MY SURPRISE INTRUDER IN MEAN DALLAS
Two kind and patient police detectives delivered the two toddlers and me to the
downtown police station in Dallas. They held the childrens' hands and directed us to the
room, next to where the lineup was to take place. They gave them books and toys to play
with and we told them I needed to go into the next room to see some people, but I would
be right back. They seemed content to stay and play.
I went into a room that was dimly lit with an elevated stage with lights. There were
numbers printed on the wall above the stage with arrows that pointed down. There were
numerous chairs situated to accommodate people to see the show. I was apprehensive to
be in the same room with the intruder. I told them I was sure I could identify him if he
was there. But I was concerned that he would see me. They assured me that there was no
way he would be able to see me because the room was set up so that the lights on the
men would highlight them, but hide me because I would be in an almost dark area. They
also explained that five of the guys were people I was not familiar with. Usually, they
chose the phony guys from around the station, with officers included. So, they knew if I
did not choose the perpetrator whom they arrested for the crime, and instead I chose
someone else, more than likely they had the wrong guy.
I walked into the dark room and looked up at the empty stage. After a few
minutes, in walked six men. Each of them lined up under a number. As a group, they
were dressed similarly. They wore short sleeve casual shirts and dark trousers. As I
scanned the group I was careful to study the face of each and every one of them.
Then I went back over them again with my eyes to make sure. I don’t remember
which number he was standing under, but I picked him out of the crowd, just the
As it turned out, they told me that I indeed chose the man who was the only
one, not a member of the staff. They said they felt good about it, but the next
thing they had to do was to call in the other woman who had the similar
experience. I don’t know if she followed me that day or if she came in
the next day. But the police called me after a couple of days and told me
they had their man. Not only did the other woman select the same man in the
lineup as I did, but the man made a confession. He also confessed to other crimes.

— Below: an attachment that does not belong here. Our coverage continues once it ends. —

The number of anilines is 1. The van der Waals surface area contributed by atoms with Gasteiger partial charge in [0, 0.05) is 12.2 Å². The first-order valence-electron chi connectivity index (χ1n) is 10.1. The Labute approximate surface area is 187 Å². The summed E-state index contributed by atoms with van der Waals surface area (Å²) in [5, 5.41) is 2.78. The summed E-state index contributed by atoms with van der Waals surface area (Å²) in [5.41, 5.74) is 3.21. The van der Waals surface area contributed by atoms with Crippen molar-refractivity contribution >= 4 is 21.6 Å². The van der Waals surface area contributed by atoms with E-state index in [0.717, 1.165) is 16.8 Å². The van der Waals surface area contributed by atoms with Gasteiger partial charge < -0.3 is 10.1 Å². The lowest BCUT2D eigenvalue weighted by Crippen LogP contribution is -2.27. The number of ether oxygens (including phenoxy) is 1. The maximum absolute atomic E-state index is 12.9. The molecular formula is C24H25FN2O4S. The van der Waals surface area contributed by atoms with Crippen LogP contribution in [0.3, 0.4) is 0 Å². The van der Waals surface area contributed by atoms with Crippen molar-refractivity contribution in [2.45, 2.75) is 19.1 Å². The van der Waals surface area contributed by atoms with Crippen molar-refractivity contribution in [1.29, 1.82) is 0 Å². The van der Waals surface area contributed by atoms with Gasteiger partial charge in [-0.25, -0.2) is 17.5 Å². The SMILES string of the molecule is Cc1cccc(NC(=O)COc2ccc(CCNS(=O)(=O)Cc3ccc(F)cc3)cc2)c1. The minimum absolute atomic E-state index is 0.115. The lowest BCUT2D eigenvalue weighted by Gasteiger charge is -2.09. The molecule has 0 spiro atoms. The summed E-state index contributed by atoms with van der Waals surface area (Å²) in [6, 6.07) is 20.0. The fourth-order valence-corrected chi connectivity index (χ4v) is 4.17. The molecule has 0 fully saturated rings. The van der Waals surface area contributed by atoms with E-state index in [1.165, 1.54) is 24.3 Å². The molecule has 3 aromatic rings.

He admitted to raping one woman and committing indecent exposure on at least
two times. After hearing that, I felt lucky that my surprise intruder did not commit
any of those crimes with me. The detectives who called me said that the DA’s office
would be getting in touch with me later. They told me they would need my statement
that verified that I had identified the intruder that walked in my home and threatened
me several months earlier.
In October, when the Oklahoma University and Texas University game was
planned, the DA’s office called and said they needed me to come to the Dallas County
Court House to make my statement in which I had identified the surprise intruder.
It was to be on Friday before the Saturday game. My parents were coming to town from
Oklahoma City, to see the big game the next day. They told me they would accompany
me to the Court House. When we got there many people were waiting for trials,
depositions and whatever business they had related to crime. It was a very busy
place and difficult to find our way around and to get information. There were obvious
criminals in chains and witnesses and they all seemed to be treated alike. The bureaucratic
workers treated us all like criminals. They were rude and appeared disinterested
in guiding us anywhere. Eventually, I found my place to do what I had gone there
to do. I was certainly glad to finish and get away from there.
Somehow I heard later that the intruder was convicted and sent to prison.
But afterwards, I thought I saw him from one time to another. Once, I did call the
police station and ask someone if the intruder had been released
from prison and whomever I talked to said, “No, he hasn’t and he won’t be out
for sometime.” Perhaps that is a typical response from a victim, always looking
over her shoulder. I can imagine how bad it is for a victim who was really
hurt. It has to be a terrible feeling. I was indeed blessed that I wasn’t
We only stayed in Dallas a few more months. We never felt comfortable there.
Five years later when President Kennedy was shot, my husband said, “I bet his killer
is from South Dallas, or Oak Cliff. Sure enough he was and that is where he was
After all these years, I’ll never forget the day I had a surprise intruder in “mean
Dallas.” And I’ll always know I was lucky to be unharmed. And we were all lucky
that the police were concerned enough to find the criminal and take him off the streets.